The Year is Complete!

Please feel free to look back through the 365 days of 2010 sunrises, but "a year of getting up to meet the day" is officially completed. There will be no more new posts.


Thank you so much for visiting.
A one year blog project in which I share a process of transitions: emptying of the nest, reacquainting with my rusty intellect, plowing onward with my first full length book, entering the second half of my first century, and generally reflecting on life.

(see Dec. 29th, 2009 entry for further explanation)

Wednesday, May 19, 2010

the nature of grief

sunrise:  5:03

It is amazing how quickly something exquisite and beautiful can disappear right before your eyes.  Here is the morning sky at 4:56, and again at 5:00am.


I have been feeling strangely melancholic in unexpected moments lately.  This abruptly snuffed out sunrise glow somehow brought my musings to the forefront of my mind.  There is so much that we cherish that will inevitably disappear - children grow, graduate, go off into the world.  People grow old and they die.  Homes are sold and families move away, beautiful land is developed.  Sometimes, though, things disappear in a flash, out of the expected sequence of events.  Fire, flood, earthquake, storm, accident.  Sadly, these losses are also inevitable.  We just never know where they will strike.

Every spring, it seems, I read a story or two in the paper about an accident that takes the life of a young person.  My own daughter and her boyfriend had frightening "near miss" just a few years ago.  They left the house, and in what felt like seconds (probably 10 minutes), two of their friends rushed into the kitchen saying my daughter had been in an accident.  Car flipped upside down on the roadside, ambulance lights flashing.  But - just a bump, a few stitches.  Everything was okay (except the car). 

Our small high school has seen its share of tragedy in the few years since we have lived here.  The stunned silence, the incredulity, the slow dawning of the excruciating reality of life and death, all bring a community to its knees, and bring me back to a tragic event from my own high school days.

A girl in the junior class died in a car crash in the spring of my sophomore year.  I barely knew Colleen, but one of her sisters was in my grade, and I sort of knew the boy who was driving the car.  It wasn't so much a personal grief, but being dealt that crushing blow of mortality that hit me.  I remember how a shroud of somber silence descended upon the whole school campus.  Two of Colleen's girlfriends staggered, weeping, into the cafeteria to retrieve Colleen's schoolbooks.  She had left them in a careless tumble on a formica tabletop only a few hours earlier.  I'll get 'em later.  Let's go.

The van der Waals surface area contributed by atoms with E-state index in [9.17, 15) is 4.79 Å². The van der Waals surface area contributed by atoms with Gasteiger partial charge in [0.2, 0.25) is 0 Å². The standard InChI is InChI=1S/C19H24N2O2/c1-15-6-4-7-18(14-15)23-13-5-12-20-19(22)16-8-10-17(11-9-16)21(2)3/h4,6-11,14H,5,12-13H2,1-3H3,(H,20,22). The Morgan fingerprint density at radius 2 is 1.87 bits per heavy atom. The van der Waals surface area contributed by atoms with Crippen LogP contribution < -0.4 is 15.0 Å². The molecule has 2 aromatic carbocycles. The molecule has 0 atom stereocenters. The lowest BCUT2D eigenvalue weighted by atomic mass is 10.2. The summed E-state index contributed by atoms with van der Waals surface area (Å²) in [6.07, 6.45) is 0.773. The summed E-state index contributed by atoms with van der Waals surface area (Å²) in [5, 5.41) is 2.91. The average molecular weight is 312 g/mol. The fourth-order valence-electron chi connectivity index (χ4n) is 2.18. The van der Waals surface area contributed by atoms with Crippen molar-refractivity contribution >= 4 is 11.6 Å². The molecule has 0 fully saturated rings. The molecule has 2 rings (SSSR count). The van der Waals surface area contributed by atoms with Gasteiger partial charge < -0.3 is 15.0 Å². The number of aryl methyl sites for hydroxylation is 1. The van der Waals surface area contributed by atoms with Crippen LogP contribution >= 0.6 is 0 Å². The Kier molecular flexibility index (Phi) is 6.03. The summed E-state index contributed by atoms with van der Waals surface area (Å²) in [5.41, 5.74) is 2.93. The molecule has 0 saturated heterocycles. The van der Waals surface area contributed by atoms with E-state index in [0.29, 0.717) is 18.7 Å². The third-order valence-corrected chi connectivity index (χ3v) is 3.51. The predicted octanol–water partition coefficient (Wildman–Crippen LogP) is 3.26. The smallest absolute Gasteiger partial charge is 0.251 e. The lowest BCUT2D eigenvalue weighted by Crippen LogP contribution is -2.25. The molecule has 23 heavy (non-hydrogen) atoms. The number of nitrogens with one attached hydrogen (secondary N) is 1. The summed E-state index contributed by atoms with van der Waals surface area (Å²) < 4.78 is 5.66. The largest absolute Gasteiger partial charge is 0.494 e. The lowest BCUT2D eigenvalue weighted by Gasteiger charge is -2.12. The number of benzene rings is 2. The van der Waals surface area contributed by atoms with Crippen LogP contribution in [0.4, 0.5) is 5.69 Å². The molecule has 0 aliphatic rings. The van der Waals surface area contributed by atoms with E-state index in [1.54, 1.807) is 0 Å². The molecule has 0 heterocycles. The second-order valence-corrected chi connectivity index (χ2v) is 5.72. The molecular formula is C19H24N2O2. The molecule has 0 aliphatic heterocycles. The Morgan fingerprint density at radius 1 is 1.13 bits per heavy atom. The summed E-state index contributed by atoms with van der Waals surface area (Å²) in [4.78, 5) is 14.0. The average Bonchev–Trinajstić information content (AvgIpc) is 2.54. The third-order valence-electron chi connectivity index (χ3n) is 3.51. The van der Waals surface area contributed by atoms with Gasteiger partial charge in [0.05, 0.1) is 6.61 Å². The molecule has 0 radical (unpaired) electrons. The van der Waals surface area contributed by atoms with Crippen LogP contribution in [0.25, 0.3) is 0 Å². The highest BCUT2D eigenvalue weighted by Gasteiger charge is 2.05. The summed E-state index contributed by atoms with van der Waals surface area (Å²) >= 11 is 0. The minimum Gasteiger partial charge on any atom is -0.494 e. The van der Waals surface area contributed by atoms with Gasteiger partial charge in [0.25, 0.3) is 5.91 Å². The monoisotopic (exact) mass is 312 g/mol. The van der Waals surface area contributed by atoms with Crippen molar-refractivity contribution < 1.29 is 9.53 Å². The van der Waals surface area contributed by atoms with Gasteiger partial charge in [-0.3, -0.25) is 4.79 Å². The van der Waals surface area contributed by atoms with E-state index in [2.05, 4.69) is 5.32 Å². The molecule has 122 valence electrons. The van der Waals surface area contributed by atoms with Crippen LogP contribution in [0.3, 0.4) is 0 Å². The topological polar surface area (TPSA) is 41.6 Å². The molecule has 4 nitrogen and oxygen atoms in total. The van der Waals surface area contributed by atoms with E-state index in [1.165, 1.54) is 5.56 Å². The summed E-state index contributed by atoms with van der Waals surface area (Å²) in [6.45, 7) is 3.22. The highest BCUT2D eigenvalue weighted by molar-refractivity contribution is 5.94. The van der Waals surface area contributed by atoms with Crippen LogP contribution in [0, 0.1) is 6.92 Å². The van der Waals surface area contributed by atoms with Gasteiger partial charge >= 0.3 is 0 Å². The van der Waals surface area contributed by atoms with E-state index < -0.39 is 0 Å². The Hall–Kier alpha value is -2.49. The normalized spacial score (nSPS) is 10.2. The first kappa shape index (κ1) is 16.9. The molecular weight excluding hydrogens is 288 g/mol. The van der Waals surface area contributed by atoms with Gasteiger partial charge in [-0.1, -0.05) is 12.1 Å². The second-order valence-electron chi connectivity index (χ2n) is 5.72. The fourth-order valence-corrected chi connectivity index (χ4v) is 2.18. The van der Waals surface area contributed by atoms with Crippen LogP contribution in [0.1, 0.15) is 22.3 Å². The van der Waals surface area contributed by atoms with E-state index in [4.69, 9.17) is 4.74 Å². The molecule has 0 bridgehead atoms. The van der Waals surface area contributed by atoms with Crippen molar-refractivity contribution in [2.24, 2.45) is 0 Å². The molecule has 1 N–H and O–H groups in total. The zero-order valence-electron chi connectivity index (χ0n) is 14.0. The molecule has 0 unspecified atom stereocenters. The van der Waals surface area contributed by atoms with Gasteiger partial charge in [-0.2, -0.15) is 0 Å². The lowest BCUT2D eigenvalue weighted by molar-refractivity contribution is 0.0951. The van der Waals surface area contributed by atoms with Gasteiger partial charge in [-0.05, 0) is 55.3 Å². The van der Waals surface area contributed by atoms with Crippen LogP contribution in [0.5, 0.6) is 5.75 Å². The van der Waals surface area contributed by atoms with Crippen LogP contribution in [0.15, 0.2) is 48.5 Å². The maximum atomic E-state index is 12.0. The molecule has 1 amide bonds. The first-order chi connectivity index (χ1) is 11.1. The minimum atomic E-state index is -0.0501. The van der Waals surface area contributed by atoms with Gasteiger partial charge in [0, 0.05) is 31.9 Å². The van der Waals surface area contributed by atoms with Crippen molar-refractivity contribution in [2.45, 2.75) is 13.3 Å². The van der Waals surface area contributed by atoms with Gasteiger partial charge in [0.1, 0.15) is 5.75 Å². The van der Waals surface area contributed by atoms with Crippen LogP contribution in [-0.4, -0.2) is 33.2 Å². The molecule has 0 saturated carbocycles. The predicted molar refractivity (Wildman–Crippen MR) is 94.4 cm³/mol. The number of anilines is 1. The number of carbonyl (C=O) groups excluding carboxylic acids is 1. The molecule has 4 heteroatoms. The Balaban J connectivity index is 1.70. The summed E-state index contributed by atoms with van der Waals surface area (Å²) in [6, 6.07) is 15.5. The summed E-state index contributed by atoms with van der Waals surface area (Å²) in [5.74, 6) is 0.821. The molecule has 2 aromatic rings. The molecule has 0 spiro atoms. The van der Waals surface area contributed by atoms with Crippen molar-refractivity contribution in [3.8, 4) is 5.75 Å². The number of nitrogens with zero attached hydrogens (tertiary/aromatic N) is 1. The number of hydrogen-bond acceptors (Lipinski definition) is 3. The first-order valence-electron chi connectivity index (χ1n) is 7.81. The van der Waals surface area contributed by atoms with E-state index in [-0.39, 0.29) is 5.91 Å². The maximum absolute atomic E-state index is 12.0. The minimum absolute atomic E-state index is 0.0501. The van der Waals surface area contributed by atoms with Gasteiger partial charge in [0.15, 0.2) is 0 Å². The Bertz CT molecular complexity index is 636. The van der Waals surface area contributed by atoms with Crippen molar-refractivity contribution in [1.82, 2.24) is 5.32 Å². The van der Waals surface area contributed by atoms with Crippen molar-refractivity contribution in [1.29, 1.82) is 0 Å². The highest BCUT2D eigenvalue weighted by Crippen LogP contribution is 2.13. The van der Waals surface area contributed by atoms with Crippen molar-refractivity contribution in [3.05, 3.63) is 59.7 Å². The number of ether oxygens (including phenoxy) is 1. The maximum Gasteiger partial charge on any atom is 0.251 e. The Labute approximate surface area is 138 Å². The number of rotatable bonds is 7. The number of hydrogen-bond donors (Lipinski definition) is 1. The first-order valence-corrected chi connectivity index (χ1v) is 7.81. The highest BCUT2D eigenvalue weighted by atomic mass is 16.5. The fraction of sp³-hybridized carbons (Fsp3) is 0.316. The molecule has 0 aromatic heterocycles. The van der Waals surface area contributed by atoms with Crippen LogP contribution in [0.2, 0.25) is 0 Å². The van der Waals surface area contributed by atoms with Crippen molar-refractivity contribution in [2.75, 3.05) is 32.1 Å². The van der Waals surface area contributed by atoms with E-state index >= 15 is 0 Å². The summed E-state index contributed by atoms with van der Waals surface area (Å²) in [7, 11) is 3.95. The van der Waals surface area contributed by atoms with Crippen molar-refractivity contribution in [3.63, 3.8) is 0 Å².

Hundreds of students showed up at Colleen's funeral.  What I remember is the irretrievability of loss.  The sorrow felt bottomless and hopeless.  Then they played this song over the loudspeakers in the church, one of Colleen's favorites.  It is called "If", by David Gates from the group, Bread (you can listen to it at the link).  It is an emotional song anyway, and in that context it ripped the room into pieces when the last lines wafted over the room, "...then you and I would simply fly away."

To this day that song gives me knots in my stomach and a lump in my throat.

Mine has been a fortunate life.  Incidents of tragedy and grief have been few and manageable, with a wide net of support and consolation from a loving and hopeful family.  Nevertheless, I seem to hang on to the symptoms of grief. 

It is not that I wallow in woe.  I guess it is that the experience of grief, even being in its presence, leaves an indelible impression of awe upon my consciousness.  I have the deepest respect for the phenomenon that befalls grieving humans (and even other animals).  Sorrow, of course.  And a far more profound physical affliction, from head to toe.  There is something exquisitely noble about human beings in grief.  They are so vulnerable.  They are like a walking, breathing matrix of emotional scar tissue, tiptoeing so carefully across the days.  They offer each other profound respect. They let go of angers and resentments and tensions and deadlines that just don't matter any more.  And they carry on - they figure out how.

In the best of scenarios, they seek out what is precious in the world and in themselves and they embrace it, cultivate it, strive to make the most of this ephemeral, fleeting existence that can dissolve away in an instant.  Gone.  Grief helps people to feel, when maybe they have been forgetting how.  Grief reminds us of the temporary nature of our being, which can be a gift for those left behind, if they can find a way to live with it and use its lessons for the better. 

If only we could tap into those lessons every day, so many petty problems would be set aside.  So much more love and respect would inform our daily doings.  We should let grief in once in a while and accept what it has to offer.

It hurts.  It heals.  It helps.

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